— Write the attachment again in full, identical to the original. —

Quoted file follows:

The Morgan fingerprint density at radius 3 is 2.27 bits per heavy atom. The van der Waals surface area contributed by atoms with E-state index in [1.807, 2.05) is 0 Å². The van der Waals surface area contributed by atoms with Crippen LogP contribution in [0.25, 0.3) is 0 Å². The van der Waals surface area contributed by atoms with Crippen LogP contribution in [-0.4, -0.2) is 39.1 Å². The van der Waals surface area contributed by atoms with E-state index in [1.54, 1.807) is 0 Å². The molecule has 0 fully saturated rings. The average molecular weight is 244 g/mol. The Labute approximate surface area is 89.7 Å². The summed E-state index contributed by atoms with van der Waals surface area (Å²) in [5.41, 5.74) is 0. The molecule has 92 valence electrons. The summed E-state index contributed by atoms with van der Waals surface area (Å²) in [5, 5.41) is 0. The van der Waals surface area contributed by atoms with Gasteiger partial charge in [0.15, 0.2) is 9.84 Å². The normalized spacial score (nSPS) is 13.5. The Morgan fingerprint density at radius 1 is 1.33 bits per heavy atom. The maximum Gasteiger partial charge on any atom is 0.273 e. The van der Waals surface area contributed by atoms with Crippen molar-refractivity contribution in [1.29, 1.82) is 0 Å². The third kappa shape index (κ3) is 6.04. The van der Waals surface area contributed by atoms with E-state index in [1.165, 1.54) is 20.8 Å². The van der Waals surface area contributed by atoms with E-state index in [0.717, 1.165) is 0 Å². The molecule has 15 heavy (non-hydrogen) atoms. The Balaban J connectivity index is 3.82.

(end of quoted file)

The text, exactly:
The Morgan fingerprint density at radius 3 is 2.27 bits per heavy atom. The van der Waals surface area contributed by atoms with E-state index in [1.807, 2.05) is 0 Å². The van der Waals surface area contributed by atoms with Crippen LogP contribution in [0.25, 0.3) is 0 Å². The van der Waals surface area contributed by atoms with Crippen LogP contribution in [-0.4, -0.2) is 39.1 Å². The van der Waals surface area contributed by atoms with E-state index in [1.54, 1.807) is 0 Å². The molecule has 0 fully saturated rings. The average molecular weight is 244 g/mol. The Labute approximate surface area is 89.7 Å². The summed E-state index contributed by atoms with van der Waals surface area (Å²) in [5.41, 5.74) is 0. The molecule has 92 valence electrons. The summed E-state index contributed by atoms with van der Waals surface area (Å²) in [5, 5.41) is 0. The van der Waals surface area contributed by atoms with Gasteiger partial charge in [0.15, 0.2) is 9.84 Å². The normalized spacial score (nSPS) is 13.5. The Morgan fingerprint density at radius 1 is 1.33 bits per heavy atom. The maximum Gasteiger partial charge on any atom is 0.273 e. The van der Waals surface area contributed by atoms with Crippen molar-refractivity contribution in [1.29, 1.82) is 0 Å². The third kappa shape index (κ3) is 6.04. The van der Waals surface area contributed by atoms with E-state index in [1.165, 1.54) is 20.8 Å². The van der Waals surface area contributed by atoms with E-state index in [0.717, 1.165) is 0 Å². The molecule has 15 heavy (non-hydrogen) atoms. The Balaban J connectivity index is 3.82.